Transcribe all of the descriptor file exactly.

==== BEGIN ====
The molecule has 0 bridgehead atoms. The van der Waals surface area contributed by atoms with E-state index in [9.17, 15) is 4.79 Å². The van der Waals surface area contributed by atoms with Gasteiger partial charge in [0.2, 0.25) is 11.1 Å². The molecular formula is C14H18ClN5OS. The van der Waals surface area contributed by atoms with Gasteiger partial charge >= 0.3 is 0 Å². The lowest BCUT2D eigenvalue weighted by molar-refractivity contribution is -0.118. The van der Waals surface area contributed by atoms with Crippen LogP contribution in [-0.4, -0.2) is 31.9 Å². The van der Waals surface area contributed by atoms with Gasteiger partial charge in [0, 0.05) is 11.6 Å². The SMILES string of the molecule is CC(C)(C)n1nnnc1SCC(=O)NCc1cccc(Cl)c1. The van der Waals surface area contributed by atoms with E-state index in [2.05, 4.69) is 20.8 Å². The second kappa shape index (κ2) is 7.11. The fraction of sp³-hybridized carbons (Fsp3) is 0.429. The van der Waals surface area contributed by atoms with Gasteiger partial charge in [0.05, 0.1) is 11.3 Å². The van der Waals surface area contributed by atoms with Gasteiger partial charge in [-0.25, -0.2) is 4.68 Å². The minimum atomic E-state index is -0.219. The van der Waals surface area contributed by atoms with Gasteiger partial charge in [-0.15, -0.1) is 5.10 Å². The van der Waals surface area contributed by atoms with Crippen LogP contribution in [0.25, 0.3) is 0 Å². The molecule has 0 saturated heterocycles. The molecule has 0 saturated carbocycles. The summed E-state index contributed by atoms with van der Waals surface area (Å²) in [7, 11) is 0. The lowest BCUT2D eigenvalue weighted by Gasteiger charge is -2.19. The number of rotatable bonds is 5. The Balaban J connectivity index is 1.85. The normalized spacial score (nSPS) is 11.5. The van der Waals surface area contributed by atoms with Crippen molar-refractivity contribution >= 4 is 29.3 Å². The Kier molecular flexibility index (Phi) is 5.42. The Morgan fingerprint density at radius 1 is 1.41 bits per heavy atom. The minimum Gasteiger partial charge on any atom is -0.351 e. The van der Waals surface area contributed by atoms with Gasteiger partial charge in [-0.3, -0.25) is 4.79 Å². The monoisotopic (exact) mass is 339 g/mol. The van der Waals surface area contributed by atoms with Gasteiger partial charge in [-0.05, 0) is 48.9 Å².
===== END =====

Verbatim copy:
The molecule has 0 bridgehead atoms. The van der Waals surface area contributed by atoms with E-state index in [9.17, 15) is 4.79 Å². The van der Waals surface area contributed by atoms with Gasteiger partial charge in [0.2, 0.25) is 11.1 Å². The molecular formula is C14H18ClN5OS. The van der Waals surface area contributed by atoms with Gasteiger partial charge >= 0.3 is 0 Å². The lowest BCUT2D eigenvalue weighted by molar-refractivity contribution is -0.118. The van der Waals surface area contributed by atoms with Crippen LogP contribution in [-0.4, -0.2) is 31.9 Å². The van der Waals surface area contributed by atoms with Gasteiger partial charge in [0, 0.05) is 11.6 Å². The SMILES string of the molecule is CC(C)(C)n1nnnc1SCC(=O)NCc1cccc(Cl)c1. The van der Waals surface area contributed by atoms with E-state index in [2.05, 4.69) is 20.8 Å². The second kappa shape index (κ2) is 7.11. The fraction of sp³-hybridized carbons (Fsp3) is 0.429. The van der Waals surface area contributed by atoms with Gasteiger partial charge in [0.05, 0.1) is 11.3 Å². The van der Waals surface area contributed by atoms with Gasteiger partial charge in [-0.25, -0.2) is 4.68 Å². The minimum atomic E-state index is -0.219. The van der Waals surface area contributed by atoms with Gasteiger partial charge in [-0.15, -0.1) is 5.10 Å². The van der Waals surface area contributed by atoms with Crippen LogP contribution in [0.25, 0.3) is 0 Å². The molecule has 0 saturated heterocycles. The molecule has 0 saturated carbocycles. The summed E-state index contributed by atoms with van der Waals surface area (Å²) in [7, 11) is 0. The lowest BCUT2D eigenvalue weighted by Gasteiger charge is -2.19. The number of rotatable bonds is 5. The Balaban J connectivity index is 1.85. The normalized spacial score (nSPS) is 11.5. The van der Waals surface area contributed by atoms with Crippen molar-refractivity contribution >= 4 is 29.3 Å². The Kier molecular flexibility index (Phi) is 5.42. The Morgan fingerprint density at radius 1 is 1.41 bits per heavy atom. The minimum Gasteiger partial charge on any atom is -0.351 e. The van der Waals surface area contributed by atoms with Gasteiger partial charge in [-0.3, -0.25) is 4.79 Å². The monoisotopic (exact) mass is 339 g/mol. The van der Waals surface area contributed by atoms with Gasteiger partial charge in [-0.05, 0) is 48.9 Å².